A conversation about ministry and mission in the Holy Land

The Old City of Jerusalem. Photo: SJ Travel Photo and Video

By Kevin T. DiCamillo

Fr. Peter Vasko, O.F.M. is president of the Franciscan Foundation for the Holy Land. Catholic Digest is pleased to offer this recent conversation about the Franciscans’ ministry and mission in the Holy Land.

Question 1: How did the Franciscans become the custodians of The Holy Land?

Fr. Peter Vasko, O.F.M.: It was through the intervention of Bishop Guido of Assisi in late 1209 that St. Francis had the opportunity to speak with Pope Innocent III about establishing a religious Order within the Church. A half a year later in 1210, the Order of Friars Minor was officially created by the Pope. Later on in that year he and his brothers travelled throughout the Middle East and a good number of the friars were sent to Egypt, Syria, Lebanon and the Holy Land. Some 132 years later in 1342, Pope Clement VI issued the Papal Bulls, Gratias Agimus and Nuper Carissime making the Franciscans the official custodians of the Holy Sites of Christendom.

Question 2: What are the most visited places in The Holy Land that the Franciscans look after?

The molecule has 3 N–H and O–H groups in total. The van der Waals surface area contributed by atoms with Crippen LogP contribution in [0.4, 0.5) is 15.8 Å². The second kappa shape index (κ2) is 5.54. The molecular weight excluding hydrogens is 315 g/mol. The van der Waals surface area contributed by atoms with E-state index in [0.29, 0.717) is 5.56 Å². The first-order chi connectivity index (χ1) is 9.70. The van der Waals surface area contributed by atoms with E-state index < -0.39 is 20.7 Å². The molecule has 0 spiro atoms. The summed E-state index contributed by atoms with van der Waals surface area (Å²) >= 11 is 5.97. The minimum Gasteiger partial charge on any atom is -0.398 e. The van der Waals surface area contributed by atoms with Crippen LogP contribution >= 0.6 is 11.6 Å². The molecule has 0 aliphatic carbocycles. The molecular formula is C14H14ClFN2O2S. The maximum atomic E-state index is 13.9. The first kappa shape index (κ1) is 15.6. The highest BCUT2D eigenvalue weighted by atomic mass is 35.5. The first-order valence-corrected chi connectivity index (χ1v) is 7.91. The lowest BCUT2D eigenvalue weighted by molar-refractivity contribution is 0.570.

Fr. Vasko: The most visited places in the Holy Land are the following:

Church of the Holy Sepulcher (housing the Tomb of Christ and Crucifixion), the Church of the Nativity in Bethlehem, the Church of Cana (where the first miracle took place), the Church of the Annunciation in Nazareth, the Chapel of the Ascension, Dominus Flevit (where the Lord wept over Jerusalem), and the Church of Gethsemane.

Question 3: Is Jerusalem a safe place to visit?

Fr. Vasko: Jerusalem is indeed a safe place to visit! I also feel the same about some of the Holy Sites in Palestine such as in Bethlehem and Jericho, places where biblical events took place. There have never been any instances of danger or feeling unsafe at either of these towns.

Question 4: How is the “trialogue” between Christians, Jews and Muslims at the present, given the fact that ALL are affected by this pandemic?

Fr. Vasko: It is interesting because the political divide between the Palestinian Muslims and the Jews, I am afraid, will always be there but with the present pandemic there seems to be much more cooperation between the two parties. When the coronavirus began in Bethlehem during the first week in March 2020, the Palestinian Health Ministry asked Israeli assistance in testing samples taken from those Palestinians suspected of having the virus. The Israeli Heath Ministry assisted them immediately. A few days later, Israel delivered hundreds of testing kits and protective medical gear to them. Now the Palestinians and the Israeli have set up a joint “operations room” to combat the virus and are holding training sessions for Palestinian and Israeli medical professionals to coordinate efforts to stem the spread of the virus. As regards the Christians: they receive medical assistance from both entities depending on their place of residence.